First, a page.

Anxiety as a risk factor for cognitive decline: a 12-year follow-up cohort study
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OBJECTIVE: Anxiety might be a risk factor for cognitive decline, but previous studies had short follow-up or small sample sizes or studied general or single cognitive domain functioning.
METHODS: Anxiety symptoms were assessed with the Symptom Checklist-90 in 918 participants of the Maastricht Aging Study aged 50 years or older. Anxiety was analyzed both dichotomously (highest versus lower quartiles as a group) and continuously. Neuropsychological tests measured executive function, memory, speed of information processing, and verbal fluency. Linear mixed models were conducted with anxiety symptoms as predictor and change in cognitive scores as outcome. Differences of associations by age and gender were studied with three-way interactions.
RESULTS: Higher anxiety symptoms were significantly associated with more decline in verbal memory in those aged 65 years and older (delayed recall: χ2 = 9.30, df = 2, p = 0.01; immediate recall: χ2 = 11.81, df = 2, p = 0.003). There were sex differences in executive function (χ2 = 6.63, df = 2, p = 0.036), fluency (χ2 = 6.89, df = 2, p = 0.032), and processing speed (χ2 = 8.83, df = 2, p = 0.012), with lower performance in women over time.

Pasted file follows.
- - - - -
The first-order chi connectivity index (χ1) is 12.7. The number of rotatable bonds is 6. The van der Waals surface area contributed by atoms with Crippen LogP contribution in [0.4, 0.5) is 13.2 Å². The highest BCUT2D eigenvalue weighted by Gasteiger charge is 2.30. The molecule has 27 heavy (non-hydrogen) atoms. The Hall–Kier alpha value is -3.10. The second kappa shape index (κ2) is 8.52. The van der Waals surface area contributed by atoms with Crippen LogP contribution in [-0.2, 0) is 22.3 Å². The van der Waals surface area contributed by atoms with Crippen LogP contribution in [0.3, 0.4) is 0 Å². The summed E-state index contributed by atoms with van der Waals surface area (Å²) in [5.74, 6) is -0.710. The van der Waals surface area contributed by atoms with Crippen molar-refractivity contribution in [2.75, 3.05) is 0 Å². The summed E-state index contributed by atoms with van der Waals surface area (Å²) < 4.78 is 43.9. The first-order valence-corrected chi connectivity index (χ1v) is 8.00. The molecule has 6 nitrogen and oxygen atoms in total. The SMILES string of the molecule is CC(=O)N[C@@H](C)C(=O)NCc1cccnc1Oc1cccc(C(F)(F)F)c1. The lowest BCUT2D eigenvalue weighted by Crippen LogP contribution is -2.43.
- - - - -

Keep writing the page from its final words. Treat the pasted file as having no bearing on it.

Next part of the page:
CONCLUSION: In participants without cognitive impairments at baseline, anxiety symptoms were associated with a decline in verbal memory in older adults and with poorer performance in nonamnestic domains in women. Adequate treatment of anxiety symptoms could have a beneficial influence on the risk of developing neurodegenerative diseases. Further research is needed to elucidate whether this association is causal.
- ALZHEIMERS-DISEASE, AMYLOID-BETA, Anxiety, DEMENTIA, DEPRESSION, EDUCATION, IMPAIRMENT, MEMORY DECLINE, NORMATIVE DATA, PARTICIPANTS AGED 24-81, PREDICTORS, cognition, executive function, memory